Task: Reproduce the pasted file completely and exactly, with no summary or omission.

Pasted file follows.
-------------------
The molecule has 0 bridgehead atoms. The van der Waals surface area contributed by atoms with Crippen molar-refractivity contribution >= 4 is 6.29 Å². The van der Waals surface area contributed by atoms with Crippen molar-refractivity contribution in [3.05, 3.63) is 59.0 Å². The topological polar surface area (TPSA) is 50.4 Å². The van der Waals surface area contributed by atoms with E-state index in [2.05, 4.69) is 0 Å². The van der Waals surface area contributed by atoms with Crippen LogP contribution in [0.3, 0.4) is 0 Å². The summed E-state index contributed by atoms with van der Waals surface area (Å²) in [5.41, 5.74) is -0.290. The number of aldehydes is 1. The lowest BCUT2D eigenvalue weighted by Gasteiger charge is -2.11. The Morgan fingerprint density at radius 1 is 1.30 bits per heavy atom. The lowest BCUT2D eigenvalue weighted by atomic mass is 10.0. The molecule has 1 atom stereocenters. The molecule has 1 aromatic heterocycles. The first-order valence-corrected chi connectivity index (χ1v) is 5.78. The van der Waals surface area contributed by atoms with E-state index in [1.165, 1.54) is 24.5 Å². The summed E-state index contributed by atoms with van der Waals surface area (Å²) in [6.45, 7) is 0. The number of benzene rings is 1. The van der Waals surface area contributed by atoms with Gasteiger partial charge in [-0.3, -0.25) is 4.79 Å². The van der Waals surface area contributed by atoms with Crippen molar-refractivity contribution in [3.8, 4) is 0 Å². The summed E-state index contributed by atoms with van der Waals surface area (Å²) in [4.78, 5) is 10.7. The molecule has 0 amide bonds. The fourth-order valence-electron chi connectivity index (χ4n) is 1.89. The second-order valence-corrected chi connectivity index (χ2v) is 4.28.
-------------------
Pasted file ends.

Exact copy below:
The molecule has 0 bridgehead atoms. The van der Waals surface area contributed by atoms with Crippen molar-refractivity contribution >= 4 is 6.29 Å². The van der Waals surface area contributed by atoms with Crippen molar-refractivity contribution in [3.05, 3.63) is 59.0 Å². The topological polar surface area (TPSA) is 50.4 Å². The van der Waals surface area contributed by atoms with E-state index in [2.05, 4.69) is 0 Å². The van der Waals surface area contributed by atoms with Crippen LogP contribution in [0.3, 0.4) is 0 Å². The summed E-state index contributed by atoms with van der Waals surface area (Å²) in [5.41, 5.74) is -0.290. The number of aldehydes is 1. The lowest BCUT2D eigenvalue weighted by Gasteiger charge is -2.11. The Morgan fingerprint density at radius 1 is 1.30 bits per heavy atom. The lowest BCUT2D eigenvalue weighted by atomic mass is 10.0. The molecule has 1 atom stereocenters. The molecule has 1 aromatic heterocycles. The first-order valence-corrected chi connectivity index (χ1v) is 5.78. The van der Waals surface area contributed by atoms with E-state index in [1.165, 1.54) is 24.5 Å². The summed E-state index contributed by atoms with van der Waals surface area (Å²) in [6.45, 7) is 0. The number of benzene rings is 1. The van der Waals surface area contributed by atoms with Gasteiger partial charge in [-0.3, -0.25) is 4.79 Å². The van der Waals surface area contributed by atoms with Crippen molar-refractivity contribution in [3.8, 4) is 0 Å². The summed E-state index contributed by atoms with van der Waals surface area (Å²) in [4.78, 5) is 10.7. The molecule has 0 amide bonds. The fourth-order valence-electron chi connectivity index (χ4n) is 1.89. The second-order valence-corrected chi connectivity index (χ2v) is 4.28.